Feb. 8 Fort Smith sales tax vote to get more scrutiny

by Tina Alvey Dale ([email protected]) 570 views 

A special called study session for the Fort Smith Board of Directors at 6 p.m. Monday (Dec. 20) will allow directors to discuss the Feb. 8 special election for the 0.25% and 0.75% sales and use tax. Delaying the vote to address citizen input and education could be part of the meeting.

Director Lavon Morton requested the study session at the Dec. 13 board meeting.

“There are, unfortunately, a number of items of business that I believe we need to address quickly,” Morton said.

Morton also told Talk Business & Politics the session could include discussion about delaying the vote in an effort to educate citizens about uses for the tax revenue and to seek citizen input in a more organized manner. He said Friday (Dec. 17) there have been a considerable number of calls from the public saying the city has not educated the citizens as to why the sales tax is needed and he wants to discuss that.

“It is important to communicate with the public on this topic. I want to get the board’s thoughts as well as the administration thoughts and of course the mayor,” Morton said.

Board study sessions do not allow for citizen participation, but they are open to the public.

The city board on Nov. 16 voted to approve two sales tax extensions. The first will extend a 0.25% city sales tax from Sept. 20, 2022 to Sept. 20, 2042, to support the fire department and the parks department. That tax generated $5.7 million in 2020. The second would extend a 0.75% sales tax from Jan. 1, 2022, to Dec. 31, 2033, with 83.3% of the revenue going to federal consent decree work on the city’s water and sewer system, and 16.7% directed to the city’s police department. The tax generated $16.99 million in 2020.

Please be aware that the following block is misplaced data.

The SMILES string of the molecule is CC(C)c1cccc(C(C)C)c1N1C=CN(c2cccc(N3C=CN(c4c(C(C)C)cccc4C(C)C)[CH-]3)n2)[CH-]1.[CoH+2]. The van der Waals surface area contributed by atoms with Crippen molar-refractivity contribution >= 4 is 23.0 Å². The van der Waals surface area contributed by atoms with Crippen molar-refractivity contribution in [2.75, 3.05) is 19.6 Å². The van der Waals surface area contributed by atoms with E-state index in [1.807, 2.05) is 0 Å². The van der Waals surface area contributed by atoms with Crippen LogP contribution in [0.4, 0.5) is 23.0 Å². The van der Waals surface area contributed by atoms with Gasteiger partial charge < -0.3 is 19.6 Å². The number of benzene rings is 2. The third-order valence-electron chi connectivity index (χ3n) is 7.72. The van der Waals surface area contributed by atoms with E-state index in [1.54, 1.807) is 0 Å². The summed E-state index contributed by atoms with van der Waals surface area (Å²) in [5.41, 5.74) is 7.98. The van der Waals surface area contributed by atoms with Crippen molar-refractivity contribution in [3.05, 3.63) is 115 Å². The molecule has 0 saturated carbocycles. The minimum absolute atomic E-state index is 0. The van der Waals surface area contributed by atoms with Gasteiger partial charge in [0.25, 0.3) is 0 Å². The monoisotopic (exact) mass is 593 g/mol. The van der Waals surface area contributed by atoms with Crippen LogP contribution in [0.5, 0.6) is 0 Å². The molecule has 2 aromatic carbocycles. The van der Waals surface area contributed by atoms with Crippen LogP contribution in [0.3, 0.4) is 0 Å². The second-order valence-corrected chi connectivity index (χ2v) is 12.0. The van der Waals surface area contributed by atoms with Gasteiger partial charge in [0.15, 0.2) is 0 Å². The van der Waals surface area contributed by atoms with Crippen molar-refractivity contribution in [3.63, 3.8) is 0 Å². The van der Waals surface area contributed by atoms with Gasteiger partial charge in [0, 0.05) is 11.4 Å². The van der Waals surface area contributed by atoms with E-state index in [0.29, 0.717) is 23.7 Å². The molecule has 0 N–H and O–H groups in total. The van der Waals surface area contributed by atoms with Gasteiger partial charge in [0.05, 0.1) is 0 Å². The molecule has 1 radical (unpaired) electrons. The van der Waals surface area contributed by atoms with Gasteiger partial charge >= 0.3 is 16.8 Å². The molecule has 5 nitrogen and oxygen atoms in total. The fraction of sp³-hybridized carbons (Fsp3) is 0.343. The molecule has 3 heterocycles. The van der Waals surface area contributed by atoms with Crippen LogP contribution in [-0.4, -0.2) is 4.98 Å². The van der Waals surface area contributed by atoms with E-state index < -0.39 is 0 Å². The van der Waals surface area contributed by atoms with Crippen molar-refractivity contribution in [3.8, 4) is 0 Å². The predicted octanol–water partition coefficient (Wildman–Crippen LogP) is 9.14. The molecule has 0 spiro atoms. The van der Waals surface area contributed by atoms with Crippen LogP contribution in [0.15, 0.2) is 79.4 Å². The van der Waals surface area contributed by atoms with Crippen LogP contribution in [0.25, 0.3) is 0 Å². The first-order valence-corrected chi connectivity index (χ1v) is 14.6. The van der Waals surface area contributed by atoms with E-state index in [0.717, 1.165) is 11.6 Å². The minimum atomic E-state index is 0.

At a Dec. 14 Citizens Against Unfair Taxes press conference, Fort Smith attorney Joey McCutchen urged the board to delay the Feb. 8 special election. There is no question that infrastructure has to be supported with funds, but the city needs to be open with all the information, he said. They could do that and hold the tax election at a later time in the year, thus giving all citizens the chance to provide input and learn about the need, he added.

One aspect of the taxes that concerns the Citizens Against Unfair Taxes is the length of the taxes. If approved, 0.25% sales tax will be collected for 20 years and the 0.75% will be collected for 10 years, the way the ordinances are now written. He also said the city has an appeal in place concerning the consent decree, is owed FEMA money from the historic flooding of the Arkansas River in 2019 and the COVID-19 pandemic that can go towards consent decree work, and is looking at possible grants.

After years of failing to maintain water and sewer infrastructure to federal standards, the city entered into a federal consent decree with the EPA and DOJ in late 2014. The consent decree required the city to make an estimated $480 million worth of sewer upgrades over the course of 12 years. Because of inflation and the state of the city’s sewer system, that number is estimated to be closer to $650 million.

Over the past six years, the city has spent approximately $127 million in capital costs for required improvements added to the $200 million on storage tanks and equalization basins to reduce wet weather sanitary sewer overflows, the basis for the consent decree requirements, spent prior to the consent decree. Utilities Director Lance McAvoy estimates the city will need to spend more than $600 million more in order to complete the necessary work.